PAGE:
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- Soldier who hid, bragged about not saluting flag to be punished — in secret
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- Navy’s first laser weapon ready for prime time; drone killer to deploy this summer
- Billionaire backer: Rick Santorum ‘needs to be heard’ in 2016
- Obamacare fallout: 49 percent pessimistic; 45 percent ‘scared’
- DHS accused of holding U.S. citizen at airport, using emails to pry into her sex life
- Seattle socialist: Minimum-wage discussion skewed by ‘right-wing’ GAO analysis
Taxpayers must pay the freight for over-budget train projects
Topic - Thomas J. Donohue
Polls show most Americans prefer to see legal immigration kept steady or reduced, rather than increased, believing more immigration will lead to competition for jobs. But Chamber President Thomas J. Donohue said Americans shouldn't be worried.
San Antonio Express-News. Jan. 14, 2014.
The president of the U.S. Chamber of Commerce said Wednesday the group will use all of its influence to persuade Congress to pass immigration reform this year.
President Obama is "shattering all records" for imposing new and costly regulations on businesses, and Senate Democrats' elimination of the filibuster for presidential nominees will only worsen the problem, U.S. Chamber of Commerce President Thomas Donohue said Tuesday.
The legal arm of the U.S. Chamber of Commerce on Thursday asked the Supreme Court to uphold a lower court ruling that invalidated President Obama's controversial recess appointments to the National Labor Relations Board.
Big Business and Big Labor cleared a big hurdle Thursday, as the Chamber of Commerce and AFL-CIO agreed in principle on a plan to allow "lesser skilled" immigrants to work in the U.S. legally, a key sticking point for a final deal on overhauling the nation's immigration laws.
Army reservist Ryan Nelson has been to more than 20 job fairs in the past few months, hoping to get stable employment, but he is finding it difficult to make the transition from a military career to civilian work.
I was disappointed that The Washington Times recently perpetuated the type of bigotry that has kept too many people with disabilities out of American workplaces and mainstream society ("Holder's 'severe mental deficiency,' " Comment & Analysis, Aug. 23). The Times' editorial attacking the Justice Department's efforts to include people with disabilities in its workforce is disturbing. Its assumption that people with disabilities are incompetent employees -- a baseless stereotype -- demonstrates the very reason why it is important to have efforts like that in which the Justice Department is engaged.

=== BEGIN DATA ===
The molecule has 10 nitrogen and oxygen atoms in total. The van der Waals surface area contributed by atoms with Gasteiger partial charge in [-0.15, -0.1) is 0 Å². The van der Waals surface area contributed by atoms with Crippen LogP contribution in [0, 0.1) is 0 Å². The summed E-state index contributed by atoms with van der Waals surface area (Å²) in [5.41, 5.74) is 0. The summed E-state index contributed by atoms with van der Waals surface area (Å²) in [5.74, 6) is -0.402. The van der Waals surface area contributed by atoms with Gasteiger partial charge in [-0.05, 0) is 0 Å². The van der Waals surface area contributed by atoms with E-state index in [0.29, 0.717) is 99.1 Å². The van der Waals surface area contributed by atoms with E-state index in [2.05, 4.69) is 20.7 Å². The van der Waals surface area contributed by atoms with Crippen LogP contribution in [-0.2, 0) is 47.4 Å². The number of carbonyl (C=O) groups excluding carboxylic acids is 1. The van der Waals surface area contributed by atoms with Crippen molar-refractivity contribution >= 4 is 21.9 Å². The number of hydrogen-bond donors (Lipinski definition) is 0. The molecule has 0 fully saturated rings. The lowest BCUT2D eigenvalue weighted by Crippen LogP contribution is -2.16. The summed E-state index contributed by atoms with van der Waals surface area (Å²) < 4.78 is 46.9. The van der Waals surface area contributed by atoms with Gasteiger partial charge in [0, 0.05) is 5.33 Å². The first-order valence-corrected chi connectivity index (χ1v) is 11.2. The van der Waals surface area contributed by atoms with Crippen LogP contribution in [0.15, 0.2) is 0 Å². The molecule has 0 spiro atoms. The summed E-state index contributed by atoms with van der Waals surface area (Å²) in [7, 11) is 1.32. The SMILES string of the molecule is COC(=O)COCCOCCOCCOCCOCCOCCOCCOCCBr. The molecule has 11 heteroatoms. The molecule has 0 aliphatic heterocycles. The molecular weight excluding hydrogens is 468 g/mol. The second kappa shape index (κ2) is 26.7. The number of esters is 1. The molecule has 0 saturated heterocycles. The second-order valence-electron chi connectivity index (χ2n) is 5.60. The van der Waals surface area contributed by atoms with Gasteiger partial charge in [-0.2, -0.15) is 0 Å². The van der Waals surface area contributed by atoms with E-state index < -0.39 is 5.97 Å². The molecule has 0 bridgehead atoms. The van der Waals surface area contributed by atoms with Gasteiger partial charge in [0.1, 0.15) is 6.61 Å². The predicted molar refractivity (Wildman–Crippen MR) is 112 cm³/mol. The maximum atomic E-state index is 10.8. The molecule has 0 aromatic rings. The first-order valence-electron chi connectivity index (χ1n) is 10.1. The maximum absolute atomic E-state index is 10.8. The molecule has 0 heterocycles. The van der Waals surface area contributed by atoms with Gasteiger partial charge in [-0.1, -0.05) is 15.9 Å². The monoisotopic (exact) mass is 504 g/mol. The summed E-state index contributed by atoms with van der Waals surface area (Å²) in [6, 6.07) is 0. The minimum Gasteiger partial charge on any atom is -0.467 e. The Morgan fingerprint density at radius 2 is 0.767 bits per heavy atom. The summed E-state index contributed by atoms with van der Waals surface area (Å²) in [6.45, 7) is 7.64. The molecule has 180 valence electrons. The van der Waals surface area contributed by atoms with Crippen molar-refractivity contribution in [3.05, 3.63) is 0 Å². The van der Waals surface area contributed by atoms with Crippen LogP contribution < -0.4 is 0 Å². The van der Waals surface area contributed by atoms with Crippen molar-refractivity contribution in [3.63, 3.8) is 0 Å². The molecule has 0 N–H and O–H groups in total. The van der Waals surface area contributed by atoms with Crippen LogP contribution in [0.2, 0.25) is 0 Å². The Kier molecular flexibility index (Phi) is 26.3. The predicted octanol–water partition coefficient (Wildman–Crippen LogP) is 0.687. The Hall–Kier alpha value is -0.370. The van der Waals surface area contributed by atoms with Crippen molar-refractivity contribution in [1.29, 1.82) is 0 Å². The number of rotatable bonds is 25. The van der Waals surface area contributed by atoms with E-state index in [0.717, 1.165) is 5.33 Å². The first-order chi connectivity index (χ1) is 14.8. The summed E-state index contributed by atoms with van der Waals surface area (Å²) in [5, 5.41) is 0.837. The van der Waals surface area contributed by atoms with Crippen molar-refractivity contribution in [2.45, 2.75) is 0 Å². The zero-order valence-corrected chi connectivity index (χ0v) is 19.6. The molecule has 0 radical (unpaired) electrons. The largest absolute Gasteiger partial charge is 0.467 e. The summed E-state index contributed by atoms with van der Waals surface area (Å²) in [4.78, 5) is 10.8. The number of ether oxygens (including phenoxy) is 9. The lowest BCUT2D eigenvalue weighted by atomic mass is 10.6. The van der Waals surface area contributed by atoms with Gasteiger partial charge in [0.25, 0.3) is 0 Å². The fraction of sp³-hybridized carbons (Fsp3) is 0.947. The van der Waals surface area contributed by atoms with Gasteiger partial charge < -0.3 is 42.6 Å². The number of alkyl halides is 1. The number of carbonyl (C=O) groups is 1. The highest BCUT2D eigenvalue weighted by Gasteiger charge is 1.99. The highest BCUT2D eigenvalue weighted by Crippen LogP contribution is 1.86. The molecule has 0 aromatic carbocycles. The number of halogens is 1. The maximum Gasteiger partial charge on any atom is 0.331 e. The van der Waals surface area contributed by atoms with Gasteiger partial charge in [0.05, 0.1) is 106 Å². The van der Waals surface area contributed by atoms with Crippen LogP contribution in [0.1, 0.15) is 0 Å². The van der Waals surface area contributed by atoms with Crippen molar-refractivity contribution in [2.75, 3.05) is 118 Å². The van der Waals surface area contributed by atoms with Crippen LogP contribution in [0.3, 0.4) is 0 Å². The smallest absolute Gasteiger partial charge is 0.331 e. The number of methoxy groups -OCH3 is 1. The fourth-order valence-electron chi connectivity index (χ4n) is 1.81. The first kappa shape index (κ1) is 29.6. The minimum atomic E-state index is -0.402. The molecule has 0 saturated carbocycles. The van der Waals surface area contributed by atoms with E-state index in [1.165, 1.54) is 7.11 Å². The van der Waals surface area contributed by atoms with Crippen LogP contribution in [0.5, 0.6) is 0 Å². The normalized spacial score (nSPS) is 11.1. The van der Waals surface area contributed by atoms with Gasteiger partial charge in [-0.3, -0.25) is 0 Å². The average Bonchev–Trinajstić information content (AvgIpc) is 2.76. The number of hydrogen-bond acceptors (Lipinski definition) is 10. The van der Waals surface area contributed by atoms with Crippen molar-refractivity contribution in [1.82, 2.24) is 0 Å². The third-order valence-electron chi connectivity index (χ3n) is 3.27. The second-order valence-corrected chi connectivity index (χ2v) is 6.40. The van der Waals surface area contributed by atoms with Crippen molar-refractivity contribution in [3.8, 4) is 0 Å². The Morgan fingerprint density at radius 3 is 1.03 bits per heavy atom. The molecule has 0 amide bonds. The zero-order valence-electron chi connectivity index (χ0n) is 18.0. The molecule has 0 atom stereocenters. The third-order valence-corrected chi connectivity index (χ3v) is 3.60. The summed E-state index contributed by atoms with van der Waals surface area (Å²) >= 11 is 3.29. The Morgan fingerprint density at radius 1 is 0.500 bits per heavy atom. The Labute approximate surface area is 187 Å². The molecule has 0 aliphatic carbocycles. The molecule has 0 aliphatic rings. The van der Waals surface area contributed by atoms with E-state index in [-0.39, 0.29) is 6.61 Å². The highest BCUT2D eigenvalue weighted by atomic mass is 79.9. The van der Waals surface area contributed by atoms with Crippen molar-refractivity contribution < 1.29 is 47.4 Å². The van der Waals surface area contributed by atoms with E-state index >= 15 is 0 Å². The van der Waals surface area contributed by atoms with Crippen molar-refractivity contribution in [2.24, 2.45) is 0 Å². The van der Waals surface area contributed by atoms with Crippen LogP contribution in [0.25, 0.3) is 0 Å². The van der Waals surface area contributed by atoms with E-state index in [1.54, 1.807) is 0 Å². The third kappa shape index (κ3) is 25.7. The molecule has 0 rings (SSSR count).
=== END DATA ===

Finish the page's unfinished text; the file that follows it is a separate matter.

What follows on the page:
The head of the nation's largest business lobby on Monday said the Obama administration's heavy regulatory hand was "making it difficult" for the business community.
In his annual speech on the state of American business, U.S. Chamber of Commerce President Thomas J. Donohue criticized President Obama for a weak election-year economic agenda and an "avalanche" of new regulations.
President Obama on Tuesday nominated businessman and environmentalist John E. Bryson to lead the Commerce Department.
The U.S. Chamber of Commerce on Wednesday called on Congress to speed up its efforts to reform federal education policy and released a broad outline of priorities it says are crucial to student success across the country.
U.S. Chamber of Commerce President and CEO Thomas J. Donohue said Tuesday he "was cautiously" optimistic about the state of the economy and outlined a four-point plan to put jobless Americans back to work.
The head of the U.S. Chamber of Commerce Tuesday praised what he called a "new tone" in the Obama administration's dealings with the business community but warned that rising energy prices, the new health care law and a "regulatory tsunami" continue to hurt businesses and slow the drive to create more jobs.
Moderate Democrats and the business community on Thursday hailed President Obama's choice of banking executive William Daley as his next chief of staff while some progressive activists balked at the return of a centrist Washington veteran whom they warned would alienate Mr. Obama's left flank ahead of 2012.
"Immigrants do not typically compete with Americans for jobs, and, in fact, create more jobs through entrepreneurship, economic activity, and tax revenues," Mr. Donohue said. "Immigrants serve as a complement to U.S.-born workers and can help fill labor shortages across the skill spectrum and in key sectors."
U.S. Chamber of Commerce President Thomas J. Donohue said Monday that Congress must get back to the issue of immigration, arguing that businesses need an influx of immigrant labor because American workers aren't available.